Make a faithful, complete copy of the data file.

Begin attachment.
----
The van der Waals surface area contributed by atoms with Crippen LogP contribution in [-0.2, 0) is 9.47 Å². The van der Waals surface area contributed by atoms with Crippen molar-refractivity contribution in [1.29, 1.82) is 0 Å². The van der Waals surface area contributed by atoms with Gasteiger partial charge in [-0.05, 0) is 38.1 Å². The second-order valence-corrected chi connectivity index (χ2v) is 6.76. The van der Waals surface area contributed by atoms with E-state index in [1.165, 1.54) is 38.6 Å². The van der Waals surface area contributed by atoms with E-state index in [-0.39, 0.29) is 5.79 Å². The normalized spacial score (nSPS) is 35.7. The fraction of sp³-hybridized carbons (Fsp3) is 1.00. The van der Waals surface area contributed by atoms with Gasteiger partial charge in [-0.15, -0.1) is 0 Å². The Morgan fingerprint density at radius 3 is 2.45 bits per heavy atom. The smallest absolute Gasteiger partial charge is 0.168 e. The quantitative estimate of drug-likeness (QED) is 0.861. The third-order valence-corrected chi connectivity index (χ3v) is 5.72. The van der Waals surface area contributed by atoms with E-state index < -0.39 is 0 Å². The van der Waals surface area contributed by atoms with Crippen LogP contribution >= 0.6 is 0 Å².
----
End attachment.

The van der Waals surface area contributed by atoms with Crippen LogP contribution in [-0.2, 0) is 9.47 Å². The van der Waals surface area contributed by atoms with Crippen molar-refractivity contribution in [1.29, 1.82) is 0 Å². The van der Waals surface area contributed by atoms with Gasteiger partial charge in [-0.05, 0) is 38.1 Å². The second-order valence-corrected chi connectivity index (χ2v) is 6.76. The van der Waals surface area contributed by atoms with E-state index in [1.165, 1.54) is 38.6 Å². The van der Waals surface area contributed by atoms with E-state index in [-0.39, 0.29) is 5.79 Å². The normalized spacial score (nSPS) is 35.7. The fraction of sp³-hybridized carbons (Fsp3) is 1.00. The van der Waals surface area contributed by atoms with Gasteiger partial charge in [-0.15, -0.1) is 0 Å². The Morgan fingerprint density at radius 3 is 2.45 bits per heavy atom. The smallest absolute Gasteiger partial charge is 0.168 e. The quantitative estimate of drug-likeness (QED) is 0.861. The third-order valence-corrected chi connectivity index (χ3v) is 5.72. The van der Waals surface area contributed by atoms with E-state index < -0.39 is 0 Å². The van der Waals surface area contributed by atoms with Crippen LogP contribution >= 0.6 is 0 Å².